Wonderful Town

Mary Zimmerman directs this frothy mid-century classic.

Jordan Brown (Wreck), Kristin Villanueva (Helen), Bri Sudia (Ruth), and Lauren Molina (Eileen) in Wonderful Town, directed by Mary Zimmerman at the Goodman Theatre.
Jordan Brown (Wreck), Kristin Villanueva (Helen), Bri Sudia (Ruth), and Lauren Molina (Eileen) in Wonderful Town, directed by Mary Zimmerman at the Goodman Theatre.
(© Liz Lauren)

When Betty Comden, Adolph Green, and Leonard Bernstein's Wonderful Town made its Broadway debut in 1953, it was set in 1930s Greenwich Village. The Goodman's new production, helmed by director Mary Zimmerman, resets the action to the early 1950s, when it was written (original book by Joseph A. Fields and Jerome Chodorov). The changes are mostly cosmetic, as the musical is already light on any specific plot.

Sisters Ruth (Bri Sudia) and Eileen Sherwood (Lauren Molina) arrive in New York City, having ditched Ohio for dreams of making it big. Like so many transplants before them, they love, lose, learn, and, of course, compromise Brazilian-American naval relations. No matter how bad things get, the plucky Ohioans hold on to their dreams. As Ruth transforms from an uptight girl to a swinging Greenwich Village hepcat, Sudia shows off both her jazzy voice and her ample comedic chops. Lauren Molina's got the right lilting voice to play the comely younger sister, and her clear and specific choices onstage keep her Eileen from being simply another vapid bombshell.

While the two sisters try to make it big as a writer and an actress, they get caught up in the misadventures of their landlord-cum-artiste (Matt DeCaro), the unmarried couple who live upstairs (Kristin Villanueva and Jordan Brown, who scores with the showstopper "Pass the Football"), an entrepreneurial call girl (Christina Hall), and about a dozen other larger-than-life New Yorkers. Like so many other musicals, though, Wonderful Town all comes down to a boy and a girl realizing that they have feelings for each other before it's too late. Enter Bob Baker (Karl Hamilton), the jaded editor who takes a shine to Ruth's stories, even while squabbling with Ruth herself. Hamilton plays the mid-century stoic very well, which makes his gleeful romantic departure in Act 2 all the more amusing.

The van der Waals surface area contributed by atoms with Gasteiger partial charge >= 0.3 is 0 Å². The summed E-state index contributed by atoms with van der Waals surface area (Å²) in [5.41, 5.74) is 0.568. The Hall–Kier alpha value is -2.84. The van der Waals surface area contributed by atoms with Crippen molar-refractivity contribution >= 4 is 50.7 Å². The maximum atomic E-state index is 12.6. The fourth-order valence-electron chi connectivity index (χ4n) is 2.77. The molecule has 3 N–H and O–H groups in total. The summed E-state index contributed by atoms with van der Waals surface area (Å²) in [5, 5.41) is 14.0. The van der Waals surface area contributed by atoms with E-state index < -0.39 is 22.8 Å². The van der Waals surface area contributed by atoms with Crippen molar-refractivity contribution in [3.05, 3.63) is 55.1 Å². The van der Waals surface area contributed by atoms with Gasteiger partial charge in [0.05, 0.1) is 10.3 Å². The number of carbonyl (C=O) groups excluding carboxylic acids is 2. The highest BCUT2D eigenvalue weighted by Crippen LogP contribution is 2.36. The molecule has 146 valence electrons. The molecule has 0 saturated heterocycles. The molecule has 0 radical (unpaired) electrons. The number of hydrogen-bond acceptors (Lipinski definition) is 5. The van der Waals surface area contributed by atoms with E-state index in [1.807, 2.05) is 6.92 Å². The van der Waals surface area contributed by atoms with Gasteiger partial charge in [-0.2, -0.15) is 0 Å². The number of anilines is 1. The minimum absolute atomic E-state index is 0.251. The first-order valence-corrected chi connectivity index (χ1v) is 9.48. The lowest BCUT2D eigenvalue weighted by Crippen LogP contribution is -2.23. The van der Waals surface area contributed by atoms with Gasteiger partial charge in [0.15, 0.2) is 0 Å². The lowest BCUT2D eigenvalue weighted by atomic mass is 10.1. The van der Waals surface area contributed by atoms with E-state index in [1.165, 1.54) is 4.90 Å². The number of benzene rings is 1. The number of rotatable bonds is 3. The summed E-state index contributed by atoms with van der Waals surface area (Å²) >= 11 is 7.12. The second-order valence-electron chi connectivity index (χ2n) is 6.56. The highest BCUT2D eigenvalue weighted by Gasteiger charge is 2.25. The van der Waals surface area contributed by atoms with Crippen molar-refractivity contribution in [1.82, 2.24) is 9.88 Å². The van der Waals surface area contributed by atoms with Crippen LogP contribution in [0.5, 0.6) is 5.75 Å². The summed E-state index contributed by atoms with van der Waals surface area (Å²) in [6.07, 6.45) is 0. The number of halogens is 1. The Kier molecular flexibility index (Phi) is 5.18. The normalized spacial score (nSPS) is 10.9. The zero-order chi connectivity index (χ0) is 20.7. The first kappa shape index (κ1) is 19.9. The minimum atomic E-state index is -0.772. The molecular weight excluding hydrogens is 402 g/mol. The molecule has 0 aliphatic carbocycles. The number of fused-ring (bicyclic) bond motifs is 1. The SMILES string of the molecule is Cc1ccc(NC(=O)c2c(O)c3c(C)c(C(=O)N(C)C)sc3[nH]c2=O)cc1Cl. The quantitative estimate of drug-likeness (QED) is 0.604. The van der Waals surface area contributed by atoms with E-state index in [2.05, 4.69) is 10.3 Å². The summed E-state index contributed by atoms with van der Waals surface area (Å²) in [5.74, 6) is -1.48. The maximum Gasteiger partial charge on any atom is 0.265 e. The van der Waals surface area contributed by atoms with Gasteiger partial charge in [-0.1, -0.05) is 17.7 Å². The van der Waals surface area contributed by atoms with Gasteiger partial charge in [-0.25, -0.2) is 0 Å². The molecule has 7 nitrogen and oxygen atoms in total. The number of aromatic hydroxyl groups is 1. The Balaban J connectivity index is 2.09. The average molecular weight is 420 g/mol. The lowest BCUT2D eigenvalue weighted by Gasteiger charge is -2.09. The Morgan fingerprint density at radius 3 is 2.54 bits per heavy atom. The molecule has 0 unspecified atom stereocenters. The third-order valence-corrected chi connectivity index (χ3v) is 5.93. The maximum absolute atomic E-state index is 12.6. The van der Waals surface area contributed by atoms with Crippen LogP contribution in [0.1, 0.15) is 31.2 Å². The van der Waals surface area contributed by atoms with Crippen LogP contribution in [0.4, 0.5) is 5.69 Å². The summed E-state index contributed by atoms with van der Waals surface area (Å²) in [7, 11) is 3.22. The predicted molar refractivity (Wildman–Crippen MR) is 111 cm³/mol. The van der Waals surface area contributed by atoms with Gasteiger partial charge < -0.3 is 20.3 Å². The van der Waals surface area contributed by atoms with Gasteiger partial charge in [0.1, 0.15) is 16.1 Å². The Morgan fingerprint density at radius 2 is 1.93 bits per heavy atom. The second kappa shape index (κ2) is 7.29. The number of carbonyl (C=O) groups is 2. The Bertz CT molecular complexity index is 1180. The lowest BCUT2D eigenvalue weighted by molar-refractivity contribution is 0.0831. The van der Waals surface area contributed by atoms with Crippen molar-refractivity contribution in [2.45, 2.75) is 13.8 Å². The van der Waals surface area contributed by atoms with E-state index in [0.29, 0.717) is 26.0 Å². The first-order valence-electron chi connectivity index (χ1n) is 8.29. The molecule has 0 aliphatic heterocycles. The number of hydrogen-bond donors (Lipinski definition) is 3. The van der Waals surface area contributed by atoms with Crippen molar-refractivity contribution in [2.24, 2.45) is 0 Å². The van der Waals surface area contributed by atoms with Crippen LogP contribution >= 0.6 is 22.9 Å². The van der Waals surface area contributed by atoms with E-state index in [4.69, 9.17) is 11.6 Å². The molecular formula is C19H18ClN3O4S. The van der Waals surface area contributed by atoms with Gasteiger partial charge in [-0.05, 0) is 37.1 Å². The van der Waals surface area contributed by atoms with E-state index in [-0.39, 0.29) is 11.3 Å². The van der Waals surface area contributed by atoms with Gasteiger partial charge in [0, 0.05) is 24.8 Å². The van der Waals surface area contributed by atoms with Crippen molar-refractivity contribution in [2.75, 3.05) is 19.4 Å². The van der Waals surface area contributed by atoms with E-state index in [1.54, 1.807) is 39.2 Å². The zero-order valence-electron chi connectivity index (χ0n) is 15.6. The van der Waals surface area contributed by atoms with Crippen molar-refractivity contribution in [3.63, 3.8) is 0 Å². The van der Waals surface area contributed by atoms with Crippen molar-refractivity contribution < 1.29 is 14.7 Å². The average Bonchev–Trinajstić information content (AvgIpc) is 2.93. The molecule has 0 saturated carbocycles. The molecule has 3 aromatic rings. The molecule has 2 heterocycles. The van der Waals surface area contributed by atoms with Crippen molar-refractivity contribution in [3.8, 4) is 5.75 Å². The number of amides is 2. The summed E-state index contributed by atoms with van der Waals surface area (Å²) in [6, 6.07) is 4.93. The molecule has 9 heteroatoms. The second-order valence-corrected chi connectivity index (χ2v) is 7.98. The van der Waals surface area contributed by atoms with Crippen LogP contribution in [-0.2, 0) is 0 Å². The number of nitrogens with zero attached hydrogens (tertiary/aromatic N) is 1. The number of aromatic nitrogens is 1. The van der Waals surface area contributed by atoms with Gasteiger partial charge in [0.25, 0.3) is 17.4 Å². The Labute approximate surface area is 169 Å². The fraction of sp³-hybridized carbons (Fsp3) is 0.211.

All these loosely related storylines unfold with a sense of perfectly controlled chaos, like watching so many Looney Tunes vignettes come together. Zimmerman lets this frivolous, exuberant piece of theater be exactly that, free of any self-conscious winking at the audience. The sincerity is refreshing.

All of this unfolds in a pop-up book version of 1950s New York City, courtesy of Todd Rosenthal's splendid set. Clouds and trains are flat and charmingly childlike, transforming the unforgiving city into a playground for the Sherwood sisters. Under Zimmerman's direction, the entire production packs jokes and little surprises into every corner. Ana Kuzmanic's costumes use 1950s silhouettes to great effect, and sight gags abound, most notably Ruth's perfectly bouncing hat near the end of Act 1. Even the lighting, designed by T.J. Gerkins, inspires occasional peals of laughter.

While Wonderful Town isn't as packed with hits as some of Bernstein's other musicals, the songs, including the wistful "Ohio" and the infectiously Irish "My Darlin' Eileen", are sweet and catchy. Bernstein's music is a gift to choreographers, and Alex Sanchez makes bold choices with his amusing and inventive choreography. Conducted by Ben Johnson, the 17-piece orchestra is absolutely stunning. The pleasure of hearing the buoyant score played so capably by such a lush orchestra would be worth the price of admission, even in a lesser production.

Luckily for Chicago audiences, that magnificent music is matched by Zimmerman’s clever direction and Sudia’s knockout performance, creating a gem of a production that breathes new life into a twentieth-century classic.

Featured In This Story

Wonderful Town

Closed: October 23, 2016